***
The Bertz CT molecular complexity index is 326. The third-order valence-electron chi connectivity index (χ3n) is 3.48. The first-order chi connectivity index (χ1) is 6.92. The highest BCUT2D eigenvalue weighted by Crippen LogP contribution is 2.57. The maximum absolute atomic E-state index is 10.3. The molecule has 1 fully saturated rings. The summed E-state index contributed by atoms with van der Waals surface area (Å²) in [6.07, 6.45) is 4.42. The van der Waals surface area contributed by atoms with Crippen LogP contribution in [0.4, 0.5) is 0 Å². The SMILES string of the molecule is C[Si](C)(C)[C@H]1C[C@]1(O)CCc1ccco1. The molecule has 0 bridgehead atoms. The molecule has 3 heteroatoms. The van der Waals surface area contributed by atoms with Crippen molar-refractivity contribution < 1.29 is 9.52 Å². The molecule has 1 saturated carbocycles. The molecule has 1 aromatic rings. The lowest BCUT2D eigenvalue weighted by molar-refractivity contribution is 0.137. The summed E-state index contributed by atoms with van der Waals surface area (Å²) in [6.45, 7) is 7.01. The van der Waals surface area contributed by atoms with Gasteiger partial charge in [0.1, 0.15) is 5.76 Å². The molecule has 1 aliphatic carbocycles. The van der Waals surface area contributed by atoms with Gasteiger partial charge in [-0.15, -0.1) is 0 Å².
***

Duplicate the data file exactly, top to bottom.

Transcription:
The Bertz CT molecular complexity index is 326. The third-order valence-electron chi connectivity index (χ3n) is 3.48. The first-order chi connectivity index (χ1) is 6.92. The highest BCUT2D eigenvalue weighted by Crippen LogP contribution is 2.57. The maximum absolute atomic E-state index is 10.3. The molecule has 1 fully saturated rings. The summed E-state index contributed by atoms with van der Waals surface area (Å²) in [6.07, 6.45) is 4.42. The van der Waals surface area contributed by atoms with Crippen LogP contribution in [0.4, 0.5) is 0 Å². The SMILES string of the molecule is C[Si](C)(C)[C@H]1C[C@]1(O)CCc1ccco1. The molecule has 0 bridgehead atoms. The molecule has 3 heteroatoms. The van der Waals surface area contributed by atoms with Crippen molar-refractivity contribution < 1.29 is 9.52 Å². The molecule has 1 saturated carbocycles. The molecule has 1 aromatic rings. The lowest BCUT2D eigenvalue weighted by molar-refractivity contribution is 0.137. The summed E-state index contributed by atoms with van der Waals surface area (Å²) in [6.45, 7) is 7.01. The van der Waals surface area contributed by atoms with Gasteiger partial charge in [0.1, 0.15) is 5.76 Å². The molecule has 1 aliphatic carbocycles. The van der Waals surface area contributed by atoms with Gasteiger partial charge in [-0.15, -0.1) is 0 Å².